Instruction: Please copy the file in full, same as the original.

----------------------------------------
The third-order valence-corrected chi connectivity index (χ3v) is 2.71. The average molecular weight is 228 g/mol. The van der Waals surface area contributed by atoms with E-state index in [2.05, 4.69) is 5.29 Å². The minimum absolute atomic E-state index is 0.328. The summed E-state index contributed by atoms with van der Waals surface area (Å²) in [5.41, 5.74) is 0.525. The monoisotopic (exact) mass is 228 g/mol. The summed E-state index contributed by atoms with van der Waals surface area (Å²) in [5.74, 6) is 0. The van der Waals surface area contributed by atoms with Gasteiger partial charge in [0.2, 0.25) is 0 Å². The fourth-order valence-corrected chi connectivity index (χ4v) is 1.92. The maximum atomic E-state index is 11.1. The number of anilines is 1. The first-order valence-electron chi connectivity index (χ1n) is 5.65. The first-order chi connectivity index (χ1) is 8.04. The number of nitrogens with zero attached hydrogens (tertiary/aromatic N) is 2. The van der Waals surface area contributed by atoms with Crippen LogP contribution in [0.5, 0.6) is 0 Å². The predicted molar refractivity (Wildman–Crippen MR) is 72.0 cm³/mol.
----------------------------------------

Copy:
The third-order valence-corrected chi connectivity index (χ3v) is 2.71. The average molecular weight is 228 g/mol. The van der Waals surface area contributed by atoms with E-state index in [2.05, 4.69) is 5.29 Å². The minimum absolute atomic E-state index is 0.328. The summed E-state index contributed by atoms with van der Waals surface area (Å²) in [5.41, 5.74) is 0.525. The monoisotopic (exact) mass is 228 g/mol. The summed E-state index contributed by atoms with van der Waals surface area (Å²) in [5.74, 6) is 0. The van der Waals surface area contributed by atoms with Gasteiger partial charge in [0.2, 0.25) is 0 Å². The fourth-order valence-corrected chi connectivity index (χ4v) is 1.92. The maximum atomic E-state index is 11.1. The number of anilines is 1. The first-order valence-electron chi connectivity index (χ1n) is 5.65. The first-order chi connectivity index (χ1) is 8.04. The number of nitrogens with zero attached hydrogens (tertiary/aromatic N) is 2. The van der Waals surface area contributed by atoms with Crippen LogP contribution in [0.5, 0.6) is 0 Å². The predicted molar refractivity (Wildman–Crippen MR) is 72.0 cm³/mol.